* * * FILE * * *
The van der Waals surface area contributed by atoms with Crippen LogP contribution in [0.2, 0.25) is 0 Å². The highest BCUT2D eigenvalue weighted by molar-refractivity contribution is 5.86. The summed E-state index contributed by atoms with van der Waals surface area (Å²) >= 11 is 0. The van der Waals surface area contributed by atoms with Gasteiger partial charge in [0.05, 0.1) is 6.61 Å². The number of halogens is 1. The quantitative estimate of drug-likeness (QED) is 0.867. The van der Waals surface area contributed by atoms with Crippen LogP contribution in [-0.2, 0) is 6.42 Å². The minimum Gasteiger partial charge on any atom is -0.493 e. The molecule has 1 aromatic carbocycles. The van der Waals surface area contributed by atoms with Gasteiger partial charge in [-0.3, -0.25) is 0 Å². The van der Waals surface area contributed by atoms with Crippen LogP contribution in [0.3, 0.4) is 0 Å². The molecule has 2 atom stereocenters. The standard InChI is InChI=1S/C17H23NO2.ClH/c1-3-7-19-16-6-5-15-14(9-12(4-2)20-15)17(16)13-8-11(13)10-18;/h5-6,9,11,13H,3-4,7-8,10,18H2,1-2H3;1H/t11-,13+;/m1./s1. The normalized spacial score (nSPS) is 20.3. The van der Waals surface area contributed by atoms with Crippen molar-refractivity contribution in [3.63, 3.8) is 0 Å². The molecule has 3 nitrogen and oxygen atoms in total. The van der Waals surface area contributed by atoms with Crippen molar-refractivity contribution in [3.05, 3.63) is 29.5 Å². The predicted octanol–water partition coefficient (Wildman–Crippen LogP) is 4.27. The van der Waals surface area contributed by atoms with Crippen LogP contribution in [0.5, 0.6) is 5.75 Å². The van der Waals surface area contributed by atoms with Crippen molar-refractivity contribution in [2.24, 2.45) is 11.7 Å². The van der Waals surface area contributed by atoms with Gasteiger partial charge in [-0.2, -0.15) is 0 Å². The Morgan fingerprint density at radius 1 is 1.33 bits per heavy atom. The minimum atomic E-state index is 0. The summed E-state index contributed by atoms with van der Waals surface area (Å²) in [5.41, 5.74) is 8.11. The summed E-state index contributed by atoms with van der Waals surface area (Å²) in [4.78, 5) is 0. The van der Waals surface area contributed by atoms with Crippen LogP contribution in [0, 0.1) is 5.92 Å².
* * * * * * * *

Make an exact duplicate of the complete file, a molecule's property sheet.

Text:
The van der Waals surface area contributed by atoms with Crippen LogP contribution in [0.2, 0.25) is 0 Å². The highest BCUT2D eigenvalue weighted by molar-refractivity contribution is 5.86. The summed E-state index contributed by atoms with van der Waals surface area (Å²) >= 11 is 0. The van der Waals surface area contributed by atoms with Gasteiger partial charge in [0.05, 0.1) is 6.61 Å². The number of halogens is 1. The quantitative estimate of drug-likeness (QED) is 0.867. The van der Waals surface area contributed by atoms with Crippen LogP contribution in [-0.2, 0) is 6.42 Å². The minimum Gasteiger partial charge on any atom is -0.493 e. The molecule has 1 aromatic carbocycles. The van der Waals surface area contributed by atoms with Gasteiger partial charge in [-0.3, -0.25) is 0 Å². The van der Waals surface area contributed by atoms with Crippen LogP contribution in [0.3, 0.4) is 0 Å². The molecule has 2 atom stereocenters. The standard InChI is InChI=1S/C17H23NO2.ClH/c1-3-7-19-16-6-5-15-14(9-12(4-2)20-15)17(16)13-8-11(13)10-18;/h5-6,9,11,13H,3-4,7-8,10,18H2,1-2H3;1H/t11-,13+;/m1./s1. The normalized spacial score (nSPS) is 20.3. The van der Waals surface area contributed by atoms with Crippen molar-refractivity contribution in [3.63, 3.8) is 0 Å². The molecule has 3 nitrogen and oxygen atoms in total. The van der Waals surface area contributed by atoms with Crippen molar-refractivity contribution in [3.05, 3.63) is 29.5 Å². The predicted octanol–water partition coefficient (Wildman–Crippen LogP) is 4.27. The van der Waals surface area contributed by atoms with Crippen LogP contribution in [0.5, 0.6) is 5.75 Å². The van der Waals surface area contributed by atoms with Crippen molar-refractivity contribution in [2.24, 2.45) is 11.7 Å². The van der Waals surface area contributed by atoms with Gasteiger partial charge in [-0.2, -0.15) is 0 Å². The Morgan fingerprint density at radius 1 is 1.33 bits per heavy atom. The minimum atomic E-state index is 0. The summed E-state index contributed by atoms with van der Waals surface area (Å²) in [5.41, 5.74) is 8.11. The summed E-state index contributed by atoms with van der Waals surface area (Å²) in [4.78, 5) is 0. The van der Waals surface area contributed by atoms with Crippen LogP contribution in [0, 0.1) is 5.92 Å².